Which brings me back to what I was saying earlier - Women use emotional abuse to emasculate their partners, they get violence in return because some men are incapable of controlling their hormonal impulses when it comes to dealing with problems. Boys grow up getting into fist fights while girls grow up perfecting the art of emotional blackmail.

      (Again I would never hit a woman, it is a deplorable thing to do, I am not justifying any sort of abuse I am simply pointing to the kind of abuse that people frequently resort to - and linking it to the hormones that make us different)

      ReplyDelete
    18. Great comment, POA! You know, I actually think that the way we interpret science is extremely biased, contrary to the claim that science is purely objective. Science itself may be objective, like everything else out there, but the way we read it and explain it and understand it is not.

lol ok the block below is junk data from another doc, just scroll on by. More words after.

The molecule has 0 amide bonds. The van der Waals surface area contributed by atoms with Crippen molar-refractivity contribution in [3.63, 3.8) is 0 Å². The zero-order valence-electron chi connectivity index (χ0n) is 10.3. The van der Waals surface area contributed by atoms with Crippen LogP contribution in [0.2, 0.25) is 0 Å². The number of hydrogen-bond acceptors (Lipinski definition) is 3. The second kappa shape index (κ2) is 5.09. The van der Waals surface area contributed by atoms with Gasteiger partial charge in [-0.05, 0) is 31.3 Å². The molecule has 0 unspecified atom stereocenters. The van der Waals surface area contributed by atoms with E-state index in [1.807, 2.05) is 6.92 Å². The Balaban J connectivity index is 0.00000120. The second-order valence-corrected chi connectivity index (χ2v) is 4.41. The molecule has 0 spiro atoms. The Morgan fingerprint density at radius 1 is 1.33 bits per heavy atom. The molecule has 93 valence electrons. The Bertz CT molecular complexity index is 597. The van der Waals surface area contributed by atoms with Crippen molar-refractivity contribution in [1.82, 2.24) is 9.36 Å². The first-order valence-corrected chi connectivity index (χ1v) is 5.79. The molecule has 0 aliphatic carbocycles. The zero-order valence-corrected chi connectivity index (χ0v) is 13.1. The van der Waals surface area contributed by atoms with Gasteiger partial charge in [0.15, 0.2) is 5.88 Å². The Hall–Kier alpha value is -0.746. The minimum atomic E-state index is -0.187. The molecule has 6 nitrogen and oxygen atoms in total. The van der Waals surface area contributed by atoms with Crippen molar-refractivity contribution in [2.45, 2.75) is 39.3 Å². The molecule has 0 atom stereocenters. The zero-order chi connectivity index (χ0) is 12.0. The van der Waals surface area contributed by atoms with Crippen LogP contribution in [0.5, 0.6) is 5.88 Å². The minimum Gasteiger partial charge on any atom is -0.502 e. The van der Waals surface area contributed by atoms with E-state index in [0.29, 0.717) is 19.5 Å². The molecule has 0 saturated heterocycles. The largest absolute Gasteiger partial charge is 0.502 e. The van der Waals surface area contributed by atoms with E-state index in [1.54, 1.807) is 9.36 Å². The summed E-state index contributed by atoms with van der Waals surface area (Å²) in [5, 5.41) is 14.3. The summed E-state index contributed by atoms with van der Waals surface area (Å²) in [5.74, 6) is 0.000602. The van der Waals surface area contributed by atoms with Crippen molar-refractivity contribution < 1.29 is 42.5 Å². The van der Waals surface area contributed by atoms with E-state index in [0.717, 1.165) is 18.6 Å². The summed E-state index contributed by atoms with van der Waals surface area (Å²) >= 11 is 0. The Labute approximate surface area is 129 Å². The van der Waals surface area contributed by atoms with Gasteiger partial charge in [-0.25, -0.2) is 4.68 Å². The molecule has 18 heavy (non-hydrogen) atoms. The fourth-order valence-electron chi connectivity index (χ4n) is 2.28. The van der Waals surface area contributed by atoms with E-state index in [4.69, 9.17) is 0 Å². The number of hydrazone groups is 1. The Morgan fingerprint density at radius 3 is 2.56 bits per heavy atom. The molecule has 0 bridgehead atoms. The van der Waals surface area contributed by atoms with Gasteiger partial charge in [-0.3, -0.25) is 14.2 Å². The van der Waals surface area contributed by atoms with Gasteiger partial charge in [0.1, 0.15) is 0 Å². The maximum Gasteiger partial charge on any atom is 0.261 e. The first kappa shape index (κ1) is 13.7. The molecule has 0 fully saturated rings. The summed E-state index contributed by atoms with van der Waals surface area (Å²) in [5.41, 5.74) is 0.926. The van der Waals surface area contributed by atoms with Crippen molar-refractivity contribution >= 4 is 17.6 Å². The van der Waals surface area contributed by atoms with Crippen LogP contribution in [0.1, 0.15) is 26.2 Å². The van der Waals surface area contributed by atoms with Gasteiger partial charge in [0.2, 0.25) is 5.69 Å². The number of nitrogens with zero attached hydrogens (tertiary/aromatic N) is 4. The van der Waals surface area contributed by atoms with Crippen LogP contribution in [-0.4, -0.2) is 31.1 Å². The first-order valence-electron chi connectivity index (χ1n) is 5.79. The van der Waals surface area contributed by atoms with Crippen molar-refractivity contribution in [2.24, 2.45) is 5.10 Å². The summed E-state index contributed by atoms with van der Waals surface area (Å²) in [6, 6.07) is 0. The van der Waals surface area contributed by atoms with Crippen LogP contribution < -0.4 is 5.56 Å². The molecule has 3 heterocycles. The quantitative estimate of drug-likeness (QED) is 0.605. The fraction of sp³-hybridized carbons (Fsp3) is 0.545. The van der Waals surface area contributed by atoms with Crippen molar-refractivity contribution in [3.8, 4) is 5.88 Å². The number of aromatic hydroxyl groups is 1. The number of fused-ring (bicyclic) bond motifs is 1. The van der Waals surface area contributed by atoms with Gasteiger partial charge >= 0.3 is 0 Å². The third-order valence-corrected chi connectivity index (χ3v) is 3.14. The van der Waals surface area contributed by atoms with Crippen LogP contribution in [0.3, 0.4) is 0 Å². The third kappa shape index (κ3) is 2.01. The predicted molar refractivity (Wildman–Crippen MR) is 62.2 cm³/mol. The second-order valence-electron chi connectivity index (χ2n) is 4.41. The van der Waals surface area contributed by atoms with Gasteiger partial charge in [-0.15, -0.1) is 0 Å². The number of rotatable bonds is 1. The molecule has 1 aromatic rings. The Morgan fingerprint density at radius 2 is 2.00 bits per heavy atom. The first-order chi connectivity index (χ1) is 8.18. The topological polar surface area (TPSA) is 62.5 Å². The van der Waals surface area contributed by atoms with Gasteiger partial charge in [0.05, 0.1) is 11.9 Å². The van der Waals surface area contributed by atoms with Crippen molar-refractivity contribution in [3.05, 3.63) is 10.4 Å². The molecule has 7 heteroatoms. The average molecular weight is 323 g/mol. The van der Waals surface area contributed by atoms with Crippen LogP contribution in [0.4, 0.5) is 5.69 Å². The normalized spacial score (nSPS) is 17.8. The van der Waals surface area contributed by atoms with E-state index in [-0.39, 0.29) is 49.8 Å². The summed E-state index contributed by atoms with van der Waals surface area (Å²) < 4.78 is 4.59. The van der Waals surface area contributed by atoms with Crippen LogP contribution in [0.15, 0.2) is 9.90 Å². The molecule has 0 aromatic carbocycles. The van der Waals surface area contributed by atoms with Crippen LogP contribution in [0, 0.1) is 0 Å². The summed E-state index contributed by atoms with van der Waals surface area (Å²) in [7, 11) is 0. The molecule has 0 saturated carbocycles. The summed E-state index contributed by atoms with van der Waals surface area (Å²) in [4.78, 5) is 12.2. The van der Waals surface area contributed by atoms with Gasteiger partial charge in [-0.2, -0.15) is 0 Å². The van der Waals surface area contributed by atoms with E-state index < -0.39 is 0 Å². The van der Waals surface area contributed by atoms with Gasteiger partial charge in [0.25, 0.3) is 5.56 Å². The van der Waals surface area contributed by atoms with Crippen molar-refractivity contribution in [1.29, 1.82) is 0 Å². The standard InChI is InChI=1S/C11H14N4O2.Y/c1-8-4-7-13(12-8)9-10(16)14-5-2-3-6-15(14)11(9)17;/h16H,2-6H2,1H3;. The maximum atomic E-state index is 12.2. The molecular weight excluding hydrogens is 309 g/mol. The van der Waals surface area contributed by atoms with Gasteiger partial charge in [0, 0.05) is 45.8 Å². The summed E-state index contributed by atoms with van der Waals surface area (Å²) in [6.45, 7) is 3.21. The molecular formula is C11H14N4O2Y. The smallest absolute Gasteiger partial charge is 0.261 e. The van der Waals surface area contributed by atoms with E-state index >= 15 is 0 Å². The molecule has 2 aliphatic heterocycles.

To teach, for example, that men get physically violent *because* of their incapability to control their hormonal impulses actually does, I insist, justify their violent behavior (I know you don't justify it in any way; I'm saying many people do, and it's because of our blaming hormones for it all). And it's precisely ideas like this that lead to a lot of people's thinking that violent women are just ... well, not normal, since they can't use the hormonal excuse.